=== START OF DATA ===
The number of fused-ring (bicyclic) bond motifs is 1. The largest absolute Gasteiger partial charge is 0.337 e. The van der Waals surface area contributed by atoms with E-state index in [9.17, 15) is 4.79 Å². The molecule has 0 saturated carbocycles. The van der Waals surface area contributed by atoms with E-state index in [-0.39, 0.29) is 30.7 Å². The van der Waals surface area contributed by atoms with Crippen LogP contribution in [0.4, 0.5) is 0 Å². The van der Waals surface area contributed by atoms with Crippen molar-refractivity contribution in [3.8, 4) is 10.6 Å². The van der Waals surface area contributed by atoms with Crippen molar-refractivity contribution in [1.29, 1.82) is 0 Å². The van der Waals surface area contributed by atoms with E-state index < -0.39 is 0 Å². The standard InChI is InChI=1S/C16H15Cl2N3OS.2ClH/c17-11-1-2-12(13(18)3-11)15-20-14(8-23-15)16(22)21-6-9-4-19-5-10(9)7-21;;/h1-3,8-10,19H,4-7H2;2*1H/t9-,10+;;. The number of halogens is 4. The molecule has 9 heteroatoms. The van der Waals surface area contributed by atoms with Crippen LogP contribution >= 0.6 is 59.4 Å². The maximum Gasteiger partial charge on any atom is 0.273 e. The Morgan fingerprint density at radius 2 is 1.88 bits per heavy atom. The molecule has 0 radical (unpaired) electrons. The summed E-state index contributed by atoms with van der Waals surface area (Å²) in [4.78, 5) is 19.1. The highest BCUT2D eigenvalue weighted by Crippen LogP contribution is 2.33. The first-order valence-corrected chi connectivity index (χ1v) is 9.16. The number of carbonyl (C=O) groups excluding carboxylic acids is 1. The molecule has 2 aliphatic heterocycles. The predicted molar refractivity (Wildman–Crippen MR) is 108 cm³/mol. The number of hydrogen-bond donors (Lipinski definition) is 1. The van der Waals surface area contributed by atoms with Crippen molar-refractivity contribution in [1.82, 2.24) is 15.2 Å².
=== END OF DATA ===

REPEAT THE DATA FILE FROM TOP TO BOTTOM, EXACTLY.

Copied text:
The number of fused-ring (bicyclic) bond motifs is 1. The largest absolute Gasteiger partial charge is 0.337 e. The van der Waals surface area contributed by atoms with E-state index in [9.17, 15) is 4.79 Å². The molecule has 0 saturated carbocycles. The van der Waals surface area contributed by atoms with E-state index in [-0.39, 0.29) is 30.7 Å². The van der Waals surface area contributed by atoms with Crippen LogP contribution in [0.4, 0.5) is 0 Å². The van der Waals surface area contributed by atoms with Crippen molar-refractivity contribution in [3.8, 4) is 10.6 Å². The van der Waals surface area contributed by atoms with Crippen molar-refractivity contribution in [1.29, 1.82) is 0 Å². The van der Waals surface area contributed by atoms with E-state index < -0.39 is 0 Å². The standard InChI is InChI=1S/C16H15Cl2N3OS.2ClH/c17-11-1-2-12(13(18)3-11)15-20-14(8-23-15)16(22)21-6-9-4-19-5-10(9)7-21;;/h1-3,8-10,19H,4-7H2;2*1H/t9-,10+;;. The number of halogens is 4. The molecule has 9 heteroatoms. The van der Waals surface area contributed by atoms with Crippen LogP contribution >= 0.6 is 59.4 Å². The maximum Gasteiger partial charge on any atom is 0.273 e. The Morgan fingerprint density at radius 2 is 1.88 bits per heavy atom. The molecule has 0 radical (unpaired) electrons. The summed E-state index contributed by atoms with van der Waals surface area (Å²) in [4.78, 5) is 19.1. The highest BCUT2D eigenvalue weighted by Crippen LogP contribution is 2.33. The first-order valence-corrected chi connectivity index (χ1v) is 9.16. The number of carbonyl (C=O) groups excluding carboxylic acids is 1. The molecule has 2 aliphatic heterocycles. The predicted molar refractivity (Wildman–Crippen MR) is 108 cm³/mol. The number of hydrogen-bond donors (Lipinski definition) is 1. The van der Waals surface area contributed by atoms with Crippen molar-refractivity contribution in [1.82, 2.24) is 15.2 Å².